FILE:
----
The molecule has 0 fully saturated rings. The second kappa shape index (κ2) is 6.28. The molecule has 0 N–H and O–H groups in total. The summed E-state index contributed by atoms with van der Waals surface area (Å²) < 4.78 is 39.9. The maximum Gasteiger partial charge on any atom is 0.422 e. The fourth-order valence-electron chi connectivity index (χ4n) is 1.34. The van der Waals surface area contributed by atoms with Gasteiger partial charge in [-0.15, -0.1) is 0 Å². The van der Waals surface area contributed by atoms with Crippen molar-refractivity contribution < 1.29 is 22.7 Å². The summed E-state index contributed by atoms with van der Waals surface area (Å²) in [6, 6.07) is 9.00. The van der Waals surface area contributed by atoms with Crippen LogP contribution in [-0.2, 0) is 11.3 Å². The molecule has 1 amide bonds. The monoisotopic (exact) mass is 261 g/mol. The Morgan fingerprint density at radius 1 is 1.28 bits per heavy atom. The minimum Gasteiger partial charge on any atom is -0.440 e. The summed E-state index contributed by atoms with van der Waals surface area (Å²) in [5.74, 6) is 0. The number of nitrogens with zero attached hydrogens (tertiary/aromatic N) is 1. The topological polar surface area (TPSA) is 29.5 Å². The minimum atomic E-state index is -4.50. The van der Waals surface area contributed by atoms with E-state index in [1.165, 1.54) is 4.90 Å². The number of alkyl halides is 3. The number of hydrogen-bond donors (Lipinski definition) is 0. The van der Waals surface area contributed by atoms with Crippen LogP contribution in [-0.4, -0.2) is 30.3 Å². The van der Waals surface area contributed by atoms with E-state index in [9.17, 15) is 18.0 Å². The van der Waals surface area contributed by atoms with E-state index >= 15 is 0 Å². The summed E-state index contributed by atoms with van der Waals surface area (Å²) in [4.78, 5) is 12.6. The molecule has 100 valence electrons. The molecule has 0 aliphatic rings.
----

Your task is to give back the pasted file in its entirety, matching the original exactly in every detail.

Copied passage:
The molecule has 0 fully saturated rings. The second kappa shape index (κ2) is 6.28. The molecule has 0 N–H and O–H groups in total. The summed E-state index contributed by atoms with van der Waals surface area (Å²) < 4.78 is 39.9. The maximum Gasteiger partial charge on any atom is 0.422 e. The fourth-order valence-electron chi connectivity index (χ4n) is 1.34. The van der Waals surface area contributed by atoms with Gasteiger partial charge in [-0.15, -0.1) is 0 Å². The van der Waals surface area contributed by atoms with Crippen molar-refractivity contribution < 1.29 is 22.7 Å². The summed E-state index contributed by atoms with van der Waals surface area (Å²) in [6, 6.07) is 9.00. The van der Waals surface area contributed by atoms with Crippen LogP contribution in [-0.2, 0) is 11.3 Å². The molecule has 1 amide bonds. The monoisotopic (exact) mass is 261 g/mol. The Morgan fingerprint density at radius 1 is 1.28 bits per heavy atom. The minimum Gasteiger partial charge on any atom is -0.440 e. The summed E-state index contributed by atoms with van der Waals surface area (Å²) in [5.74, 6) is 0. The number of nitrogens with zero attached hydrogens (tertiary/aromatic N) is 1. The topological polar surface area (TPSA) is 29.5 Å². The minimum atomic E-state index is -4.50. The van der Waals surface area contributed by atoms with E-state index in [1.165, 1.54) is 4.90 Å². The number of alkyl halides is 3. The number of hydrogen-bond donors (Lipinski definition) is 0. The van der Waals surface area contributed by atoms with Crippen LogP contribution in [-0.4, -0.2) is 30.3 Å². The van der Waals surface area contributed by atoms with E-state index in [9.17, 15) is 18.0 Å². The van der Waals surface area contributed by atoms with E-state index >= 15 is 0 Å². The summed E-state index contributed by atoms with van der Waals surface area (Å²) in [4.78, 5) is 12.6. The molecule has 100 valence electrons. The molecule has 0 aliphatic rings.